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Niagara Frontier 1812

Hieroglyphics of John Bull's overthrow, or : A view of the Northern expedition in miniature.
Hieroglyphics of John Bull's overthrow, or : A view of the Northern expedition in miniature. (1812)

Battle of Queenston Heights

On October 13, 1812 United States forces invaded Canada, planning to take possession of Queenston Heights, the bluffs above the Niagara River, south of Lake Ontario. The action was something of a diversion designed to draw attention away from a planned invasion of the upper St. Lawrence River, but it became the first major battle of the War of 1812.

Lieutenant Colonel Winfield Scott led a force of regulars and militia across the Niagara River into Upper Canada and fought and secured the high bluffs. There they waited for militia reinforcements that never came. Accounts differ, but the militia either refused to serve on foreign soil, or were overcome with fear of facing their first real battle. In either case, British forces regrouped and Scott’s troops broke and ran. The British took Winfield and hundreds of others as prisoners, and humiliated the American army. Major General Stephen Van Rensselaer, head of the army in the Niagara frontier, resigned his leadership post days later.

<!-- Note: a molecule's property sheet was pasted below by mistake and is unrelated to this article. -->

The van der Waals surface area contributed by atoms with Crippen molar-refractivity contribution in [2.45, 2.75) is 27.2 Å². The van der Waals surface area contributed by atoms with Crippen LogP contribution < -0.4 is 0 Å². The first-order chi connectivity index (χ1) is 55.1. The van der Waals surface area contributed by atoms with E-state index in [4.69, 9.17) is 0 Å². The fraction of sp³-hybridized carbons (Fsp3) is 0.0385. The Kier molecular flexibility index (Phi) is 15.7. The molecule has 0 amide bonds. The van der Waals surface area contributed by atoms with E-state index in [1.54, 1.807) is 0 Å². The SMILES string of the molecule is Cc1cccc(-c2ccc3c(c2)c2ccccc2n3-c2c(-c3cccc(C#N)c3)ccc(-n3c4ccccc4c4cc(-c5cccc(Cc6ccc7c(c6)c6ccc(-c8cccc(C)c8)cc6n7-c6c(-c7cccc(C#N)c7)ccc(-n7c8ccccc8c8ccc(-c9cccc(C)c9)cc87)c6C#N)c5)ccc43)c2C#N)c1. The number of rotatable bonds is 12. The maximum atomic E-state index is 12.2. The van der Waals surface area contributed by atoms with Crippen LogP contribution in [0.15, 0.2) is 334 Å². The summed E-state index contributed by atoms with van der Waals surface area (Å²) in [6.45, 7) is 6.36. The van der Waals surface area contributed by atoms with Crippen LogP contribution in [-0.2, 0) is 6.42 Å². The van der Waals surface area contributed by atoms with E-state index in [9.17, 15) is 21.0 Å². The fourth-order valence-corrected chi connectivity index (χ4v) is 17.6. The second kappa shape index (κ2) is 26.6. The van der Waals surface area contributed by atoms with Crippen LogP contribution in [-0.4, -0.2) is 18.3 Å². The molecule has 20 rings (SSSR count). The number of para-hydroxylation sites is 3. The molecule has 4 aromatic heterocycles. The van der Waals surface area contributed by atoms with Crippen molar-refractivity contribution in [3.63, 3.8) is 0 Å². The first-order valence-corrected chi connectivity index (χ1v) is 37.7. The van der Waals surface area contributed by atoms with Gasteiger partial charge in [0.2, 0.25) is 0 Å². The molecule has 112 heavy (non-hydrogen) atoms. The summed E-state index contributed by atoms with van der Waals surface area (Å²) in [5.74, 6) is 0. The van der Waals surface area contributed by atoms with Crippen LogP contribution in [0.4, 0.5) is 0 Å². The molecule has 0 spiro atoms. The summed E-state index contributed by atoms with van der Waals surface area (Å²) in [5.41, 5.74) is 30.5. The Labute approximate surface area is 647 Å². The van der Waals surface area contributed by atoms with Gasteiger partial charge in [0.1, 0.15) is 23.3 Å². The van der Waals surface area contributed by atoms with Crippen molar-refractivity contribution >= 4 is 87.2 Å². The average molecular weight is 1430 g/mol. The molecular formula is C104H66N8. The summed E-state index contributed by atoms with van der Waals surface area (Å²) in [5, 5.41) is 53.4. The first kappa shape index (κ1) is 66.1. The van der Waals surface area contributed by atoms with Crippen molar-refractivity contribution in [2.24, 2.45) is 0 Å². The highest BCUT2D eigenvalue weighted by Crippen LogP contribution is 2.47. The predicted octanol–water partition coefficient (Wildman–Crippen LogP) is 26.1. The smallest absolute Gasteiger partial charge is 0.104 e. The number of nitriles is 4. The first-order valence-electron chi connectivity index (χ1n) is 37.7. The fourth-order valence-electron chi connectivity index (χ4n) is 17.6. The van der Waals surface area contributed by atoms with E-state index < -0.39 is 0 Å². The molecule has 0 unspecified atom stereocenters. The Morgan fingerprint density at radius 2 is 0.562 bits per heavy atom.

This first major land battle of the War of 1812, also produced its first British hero. General Isaac Brock who just months ago had captured Detroit was killed in the Battle of Queenston. He cut an heroic figure even before his death, but his defense of Upper Canada was almost instantly memorialized and romanticized by citizens of British North America.